Another example of putting across a message by contextual opposites is as follows: Take the statement : "A SUV was involved in a fatal accident with a saloon car".
Remove the distinction of SUV and its opposite, Saloon and all you have is CAR. This will read as "There was a fatal car accident".

To stop SUVs being driven , one could , though gentle persuasion belabour the opposites in the context of the above example . I submit that the eventual cultural norm would probably read something like this: "SUVs cause deaths therefore the proletariate agree with the ruling elite that driving saloons is more acceptable."

Basically deconstruction can be used to present an arguement or idea/ideology through the use of signs and omission or inclusion of its opposite, which can change the context.

Deconstruction is not simply a "technique". It is a recognition that meaning cannot be fixed. Through the use of decontruction I believe text can be made to mean anything one could wish for. Therein lies great power in communcating in this way.

In comparison, Foucault in his later years, held that power was a technique that could be learned and applied. Faucault's discourse ,which was supposed to "regulate" (Barker, 2002, p. 20), who has the power to speak and what could be spoken of, was based on historical studies. However, there have been questions asked about the validitiy and the principles of honesty that Faucoult used to base his theory upon.

One of the most scathing examples of this is found in the article "The fictions of Foucault's scholarship", where Scull says " the ease with which history can be distorted, facts ignored, the claims of human reason disparaged and dismissed, by someone (Foucault) sufficiently cynical and shameless, andwilling to trust in the ignorance and the credulity of his customers (Scull, 2007).

Yet another recent critic states "factual errors and textual misreadings pose a real problem for Foucault if he intends his works to have any credibility or claims to be offering better interpretations of modernity than other accounts" (Best, 1995).

Given that there have been many accusations of inaccuracies over the years, I believe I cannot argue for the strength of anything Foucault may present, when comparing his theories to those of Derrida.

Barker, C. (2002). Foundations of cultural studies. In Cultural studies: Theory and practice (pp. 18-22). London: Sage Publications.
Best, S. (1995). The politics of historical vision: Marx, Foucault, Habermas. New York: Guilford Press.
Kofman, A. Z. (Producer), & Dick, K. (Director). (2002). Derrida. The father ofdeconstruction [Motion picture]. United States: Zeitgeist flims. Retrieved January 16, 2008, from Scull, A. (2007, March 21). The fictions of Foucault's scholarship [Review ofthe book History of madness]. The times literary supplement, para 20.Retrieved January 18, 2008, from,,25347-2626687,00.html
The Open Polytechnic of New Zealand. (2008). Module 1:Beyond Structuralism. In 72145 Introduction to human communication. Lower Hutt, New Zealand.
Reference section. (n.d.). Marxist internet archive. Retrieved January 19, 2008,from foucaul2.htm
Michel Foucault. (n.d.). Theory. Org. Retrieved January 18, 2008, from

Antonio Gramsci. The theory of hegemony and practical application in winning consent.

Gramsci borrowed his concept of hegemony from Lenin, using it to theorize that a "ruling group" ...must "govern through a balance of force and persuasion" (McGowan & McGowan, 2004, p. 12).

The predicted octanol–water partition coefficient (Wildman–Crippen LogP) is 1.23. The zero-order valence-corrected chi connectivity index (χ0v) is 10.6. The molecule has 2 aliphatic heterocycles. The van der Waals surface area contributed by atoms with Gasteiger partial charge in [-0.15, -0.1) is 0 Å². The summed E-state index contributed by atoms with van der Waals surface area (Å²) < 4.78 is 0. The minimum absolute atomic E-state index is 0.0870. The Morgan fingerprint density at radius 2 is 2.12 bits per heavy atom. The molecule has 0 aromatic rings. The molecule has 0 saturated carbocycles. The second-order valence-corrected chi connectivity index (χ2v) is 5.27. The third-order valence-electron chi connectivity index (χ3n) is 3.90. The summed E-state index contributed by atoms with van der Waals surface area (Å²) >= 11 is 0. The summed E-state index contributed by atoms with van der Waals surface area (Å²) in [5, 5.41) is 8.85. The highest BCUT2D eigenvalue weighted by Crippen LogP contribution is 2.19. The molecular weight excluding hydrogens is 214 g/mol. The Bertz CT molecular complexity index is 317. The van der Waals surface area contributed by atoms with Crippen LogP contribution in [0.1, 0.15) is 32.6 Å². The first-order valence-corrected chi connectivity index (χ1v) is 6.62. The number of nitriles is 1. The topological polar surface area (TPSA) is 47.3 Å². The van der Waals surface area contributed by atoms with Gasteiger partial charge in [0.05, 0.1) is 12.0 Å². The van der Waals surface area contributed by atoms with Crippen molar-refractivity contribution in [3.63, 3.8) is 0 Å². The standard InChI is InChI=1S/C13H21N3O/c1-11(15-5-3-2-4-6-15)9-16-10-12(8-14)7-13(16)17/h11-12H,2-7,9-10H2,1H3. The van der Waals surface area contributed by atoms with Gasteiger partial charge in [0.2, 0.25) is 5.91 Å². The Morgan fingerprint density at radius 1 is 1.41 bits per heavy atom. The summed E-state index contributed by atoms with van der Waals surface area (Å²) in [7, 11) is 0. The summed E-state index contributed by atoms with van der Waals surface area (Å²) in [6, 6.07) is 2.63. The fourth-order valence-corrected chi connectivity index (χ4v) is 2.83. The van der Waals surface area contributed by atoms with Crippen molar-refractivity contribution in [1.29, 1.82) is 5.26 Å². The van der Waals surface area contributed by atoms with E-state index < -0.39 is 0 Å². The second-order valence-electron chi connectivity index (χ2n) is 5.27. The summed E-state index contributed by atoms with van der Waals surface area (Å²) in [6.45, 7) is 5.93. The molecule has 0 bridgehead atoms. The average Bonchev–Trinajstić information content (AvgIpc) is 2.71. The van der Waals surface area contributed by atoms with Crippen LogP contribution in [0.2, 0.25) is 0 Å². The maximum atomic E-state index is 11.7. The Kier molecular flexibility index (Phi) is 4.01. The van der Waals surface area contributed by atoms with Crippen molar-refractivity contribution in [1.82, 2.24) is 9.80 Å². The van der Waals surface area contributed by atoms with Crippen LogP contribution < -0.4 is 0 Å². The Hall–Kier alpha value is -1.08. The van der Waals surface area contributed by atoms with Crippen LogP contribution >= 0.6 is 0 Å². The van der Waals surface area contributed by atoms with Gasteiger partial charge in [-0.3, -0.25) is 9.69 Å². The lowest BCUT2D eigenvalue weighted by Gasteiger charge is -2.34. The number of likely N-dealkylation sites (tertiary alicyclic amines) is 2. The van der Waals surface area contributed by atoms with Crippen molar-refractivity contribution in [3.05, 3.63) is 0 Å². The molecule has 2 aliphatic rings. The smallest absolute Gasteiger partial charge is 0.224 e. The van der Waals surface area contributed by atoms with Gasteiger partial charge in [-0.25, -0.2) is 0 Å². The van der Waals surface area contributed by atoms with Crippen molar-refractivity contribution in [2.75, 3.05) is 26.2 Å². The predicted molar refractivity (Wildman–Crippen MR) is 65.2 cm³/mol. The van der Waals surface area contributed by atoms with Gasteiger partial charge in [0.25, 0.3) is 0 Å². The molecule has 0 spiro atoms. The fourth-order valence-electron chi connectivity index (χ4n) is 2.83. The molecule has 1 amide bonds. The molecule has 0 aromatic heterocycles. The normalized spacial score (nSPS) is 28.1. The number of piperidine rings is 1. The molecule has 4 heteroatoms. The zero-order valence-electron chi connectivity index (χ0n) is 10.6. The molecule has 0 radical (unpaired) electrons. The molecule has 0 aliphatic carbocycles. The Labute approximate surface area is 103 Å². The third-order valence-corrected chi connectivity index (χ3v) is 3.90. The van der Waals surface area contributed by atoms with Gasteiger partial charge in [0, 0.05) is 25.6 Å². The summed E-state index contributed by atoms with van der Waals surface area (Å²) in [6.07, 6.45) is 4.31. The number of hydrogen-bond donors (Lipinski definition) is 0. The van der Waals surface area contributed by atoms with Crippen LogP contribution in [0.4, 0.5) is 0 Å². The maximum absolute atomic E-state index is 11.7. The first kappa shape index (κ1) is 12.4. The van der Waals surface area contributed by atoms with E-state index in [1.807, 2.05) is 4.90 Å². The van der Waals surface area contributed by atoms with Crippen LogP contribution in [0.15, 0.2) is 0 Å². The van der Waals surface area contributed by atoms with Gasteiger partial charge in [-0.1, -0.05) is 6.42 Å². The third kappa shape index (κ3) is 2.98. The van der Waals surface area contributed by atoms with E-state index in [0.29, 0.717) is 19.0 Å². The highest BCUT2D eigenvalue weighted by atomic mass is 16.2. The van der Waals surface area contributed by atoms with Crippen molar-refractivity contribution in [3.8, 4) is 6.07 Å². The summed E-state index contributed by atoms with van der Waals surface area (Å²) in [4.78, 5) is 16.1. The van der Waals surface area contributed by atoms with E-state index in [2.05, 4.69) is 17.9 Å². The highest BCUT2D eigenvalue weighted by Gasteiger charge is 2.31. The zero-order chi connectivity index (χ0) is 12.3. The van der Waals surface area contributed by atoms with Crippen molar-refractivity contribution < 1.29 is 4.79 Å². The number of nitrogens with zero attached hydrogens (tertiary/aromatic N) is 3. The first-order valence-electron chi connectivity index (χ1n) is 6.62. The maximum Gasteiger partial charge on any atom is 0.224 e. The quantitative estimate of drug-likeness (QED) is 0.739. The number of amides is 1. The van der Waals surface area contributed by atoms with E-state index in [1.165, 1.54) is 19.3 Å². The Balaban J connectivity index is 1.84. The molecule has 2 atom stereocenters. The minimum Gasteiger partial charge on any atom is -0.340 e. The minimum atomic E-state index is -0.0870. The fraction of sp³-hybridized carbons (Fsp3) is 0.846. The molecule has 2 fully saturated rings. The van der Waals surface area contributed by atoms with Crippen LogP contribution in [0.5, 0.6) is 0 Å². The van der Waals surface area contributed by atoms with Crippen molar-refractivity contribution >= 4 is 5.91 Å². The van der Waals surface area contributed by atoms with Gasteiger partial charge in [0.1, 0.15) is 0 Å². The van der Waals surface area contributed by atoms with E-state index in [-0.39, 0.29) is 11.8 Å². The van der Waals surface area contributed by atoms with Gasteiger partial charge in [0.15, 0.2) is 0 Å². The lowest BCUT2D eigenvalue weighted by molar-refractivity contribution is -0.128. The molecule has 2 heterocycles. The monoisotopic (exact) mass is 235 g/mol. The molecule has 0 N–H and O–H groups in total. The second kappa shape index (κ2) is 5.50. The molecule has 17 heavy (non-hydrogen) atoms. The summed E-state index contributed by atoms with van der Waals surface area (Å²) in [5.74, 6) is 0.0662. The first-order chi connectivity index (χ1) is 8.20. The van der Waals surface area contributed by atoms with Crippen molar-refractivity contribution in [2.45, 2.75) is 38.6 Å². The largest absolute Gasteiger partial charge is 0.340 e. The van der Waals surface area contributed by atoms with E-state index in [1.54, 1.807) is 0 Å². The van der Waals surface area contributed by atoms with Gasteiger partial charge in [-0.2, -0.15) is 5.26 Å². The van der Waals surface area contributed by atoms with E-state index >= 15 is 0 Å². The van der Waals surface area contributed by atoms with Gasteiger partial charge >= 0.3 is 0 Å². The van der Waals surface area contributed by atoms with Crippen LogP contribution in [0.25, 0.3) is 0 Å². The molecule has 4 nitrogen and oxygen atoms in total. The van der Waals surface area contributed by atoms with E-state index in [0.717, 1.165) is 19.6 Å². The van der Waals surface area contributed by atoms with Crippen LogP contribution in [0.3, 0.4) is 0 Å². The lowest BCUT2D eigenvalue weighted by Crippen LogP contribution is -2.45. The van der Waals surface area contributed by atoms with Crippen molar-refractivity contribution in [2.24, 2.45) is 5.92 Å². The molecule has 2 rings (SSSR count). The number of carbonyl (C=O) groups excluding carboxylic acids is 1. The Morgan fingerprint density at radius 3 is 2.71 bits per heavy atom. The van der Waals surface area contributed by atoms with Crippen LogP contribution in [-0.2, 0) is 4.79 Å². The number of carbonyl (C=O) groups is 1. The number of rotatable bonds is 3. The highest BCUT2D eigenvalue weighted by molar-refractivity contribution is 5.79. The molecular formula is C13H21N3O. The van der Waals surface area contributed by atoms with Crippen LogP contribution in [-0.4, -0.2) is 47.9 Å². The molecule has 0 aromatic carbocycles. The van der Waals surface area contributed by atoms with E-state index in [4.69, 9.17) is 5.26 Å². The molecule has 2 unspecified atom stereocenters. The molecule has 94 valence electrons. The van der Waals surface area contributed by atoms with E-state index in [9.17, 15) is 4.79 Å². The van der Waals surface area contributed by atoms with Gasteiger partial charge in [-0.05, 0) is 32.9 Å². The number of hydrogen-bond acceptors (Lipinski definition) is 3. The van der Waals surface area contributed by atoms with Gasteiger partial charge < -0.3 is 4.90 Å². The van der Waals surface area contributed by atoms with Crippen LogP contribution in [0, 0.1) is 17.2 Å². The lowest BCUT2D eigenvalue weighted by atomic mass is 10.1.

In discussing intellectuals,Antonio Gramsci gives a clear definition of hegemony in a note to his sister in law, Tatiana. He said it is "a balance between the political Society and civil Society or hegemony of a social group over the entire national society, exercised through the so-called private organizations, such as the Church, the unions, the schools" (Gramsci 1994c. ). Hegemony is thus an ideological dominance of society, in which the subordinate levels of society allow the ruling class to exercise social and economic dominance, with the consent of the subordinate classes in the support of the common good.

That the concept of hegemony works is evident in that marxism has been able to flourish in the Western Capitalist world and Gramsci's theory of hegemony has been explored further by Althuser, Laclau and Chomsky .

Issues with hegemony appear to revolve around the term consent, or how " one defines consent" (McGowan et al, 2004). This is a fascinating subject. Given the all consuming day to day issues of life, are the subordinate classes even aware they have given their consent?
In Gramsci's view, political forces aiming at social change can only gain the upper hand if they are able to mobilize and take charge in society on their own premises (Englestad, 2003).

An example of consent via gentle persuasion and enforcement (force) of a national cultural perspective, could be found in the New Zealand anti-smoking stance, or "Smoke Free New Zealand." Via the media, government departments and places of learning, smoking has been labelled so socially evil, that the idea of smoking in public has become shameful and socially unacceptable. The prohibitive cost of tobacco is punitive and laws have been passed to enforce where people may smoke. (Force). I would argue that the cultural ideology of a smoke free society in New Zealand has been introduced in a hegemonistic way.

Englestad, F. (Ed.). (2003). Introductory chapter. In Power,culture,hegemony. Introduction to comparative social research (Vol. 21) . Oxford: Elsevier science. Retrieved January 15, 2008, from Institute for social research Web site
Gramsci, A. (1994). 1994c. In F. Rosengarten (Ed.), R. Rosenthal (Trans.),Letters from prison (Vol. 2,p.67).New York: Columbia University Press.
McGowan, A., & Mcgowan, K. (2004). Ideology. In A critical and cultural theory reader (2nd ed., p. 35). Maidenhead, England: Open University Press.